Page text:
Perched on the Himalayas and forming one of the three regions of Jammu and Kashmir, an expedition to Ladakh often figures in a biker's swagger or in the exciting tales of those who are fond of rendezvous with nature. Beyond that Ladakh is a sordid story of under-development lacking in 365-day active connectivity with the rest of the country. It's only now that the Indian Railways has thrown a shimmering hope as it indicated that its Bilaspur-Manali-Leh line along the India-China border will be treated as a national project. Once it becomes a national project the Centre will be lenient with its purse strings thus expediting the project. This move has raised expectations in Ladakh as well as in circles that appreciate the intricacies of the issue.
Ladakh is an extremely important Indian territory strategically. However, in terms of population, it is one of the least populated regions of Jammu and Kashmir. This is probably the reason that it has received lesser attention in the past. Historically, the region reached the Baltistan valleys (now mostly in Pakistan), the entire Indus valley, the remote Zanskar, Lahaul and Spiti to the south, much of Ngari, including the Rudok and Guge region in the east, Aksai Chin in the northeast (which extends to the mountains of Kun Lun), and the Nubra valley in the north of the Khardong in the Ladakh range.
Contemporary Ladakh borders with Tibet to the east, Lahaul and Spiti regions in the south, Kashmir valley, Jammu and Baltiyul in the west and the southwest corner of Xinjiang on the Karakoram Pass in the far north. Aksai Chin is one of the disputed border areas between China and India. It is administered by China as part of Hotan but is also claimed by India as part of the Ladakh region of Jammu and Kashmir. In 1962, India and China clashed in a brief war in Aksai Chin and Arunachal Pradesh, but the two countries signed agreements in 1993 and 1996 to respect the royal line of control.
However, locals in Leh and Kargil understand that China is merely a breath’s distance away from Ladakh. Locals intuitively understand changing strategic environments especially the developing China-Pakistan Economic Corridor. They appreciate that the proposed economic corridor between China and Pakistan passes through Gilgit-Baltistan. Not only does this have implications for a future China-Pakistan alliance in a future war but the development of infrastructure under this initiative far exceeds any present or future plan of the Government of India. The current state of road and air connectivity in Ladakh leaves much to be desired.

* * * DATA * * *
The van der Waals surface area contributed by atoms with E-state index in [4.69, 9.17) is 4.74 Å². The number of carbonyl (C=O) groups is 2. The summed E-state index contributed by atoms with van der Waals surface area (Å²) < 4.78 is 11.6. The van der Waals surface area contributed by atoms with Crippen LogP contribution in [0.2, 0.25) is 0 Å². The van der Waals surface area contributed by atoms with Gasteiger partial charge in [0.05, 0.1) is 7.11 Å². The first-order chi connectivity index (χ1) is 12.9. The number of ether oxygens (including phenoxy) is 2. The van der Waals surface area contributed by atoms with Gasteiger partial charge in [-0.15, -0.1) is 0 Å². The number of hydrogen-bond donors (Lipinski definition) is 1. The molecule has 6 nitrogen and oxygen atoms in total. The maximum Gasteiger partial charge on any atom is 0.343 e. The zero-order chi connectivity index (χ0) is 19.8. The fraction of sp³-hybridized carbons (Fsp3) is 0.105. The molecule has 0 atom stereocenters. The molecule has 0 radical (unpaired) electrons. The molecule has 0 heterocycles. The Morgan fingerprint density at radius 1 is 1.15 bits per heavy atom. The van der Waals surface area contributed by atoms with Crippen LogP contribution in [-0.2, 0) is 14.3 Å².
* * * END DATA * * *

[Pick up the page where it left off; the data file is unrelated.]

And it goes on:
At present, the connectivity in Ladakh is dependent on the Gregorian calendar. Ladakh remains connected to the rest of the country only from March to October. From November onwards the region starts disappearing from national imagination. As temperatures plunge southwards more and more areas of the region lose connectivity. It is under such conditions that the Indian Army and the local population deal with the vagaries of life as a vital outpost for Indian strategic concerns.
The Bilaspur-Manali-Leh railway line addresses these core concerns. The railways expect the line will boost tourism as well. Availability of round the year connectivity with the rest of the country is crucial for Ladakh in terms of both strategic requirements and boosting tourism.
The proposed railway line has many important features. It will have the highest road point at 5,360 meters above sea level that is comparable only to the Qinghai-Tibet railway line in China. The line once completed will connect important locations between Leh and Bilaspur like Sundernagar, Mandi, Manali, Keylong, Koksar, Darcha, Upshi and Karu.
The project will include 74 tunnels,124 major bridges. Once finished, it will reduce the distance between Delhi and Leh from 40 to 20 hours.
Bringing the proposed railway track under the umbrella of national projects is a need of the hour and the government would do well to allow strategic importance have the priority and not ignore it because of a sparse population in Ladakh.
Updated Date: Oct 30, 2018 19:16 PM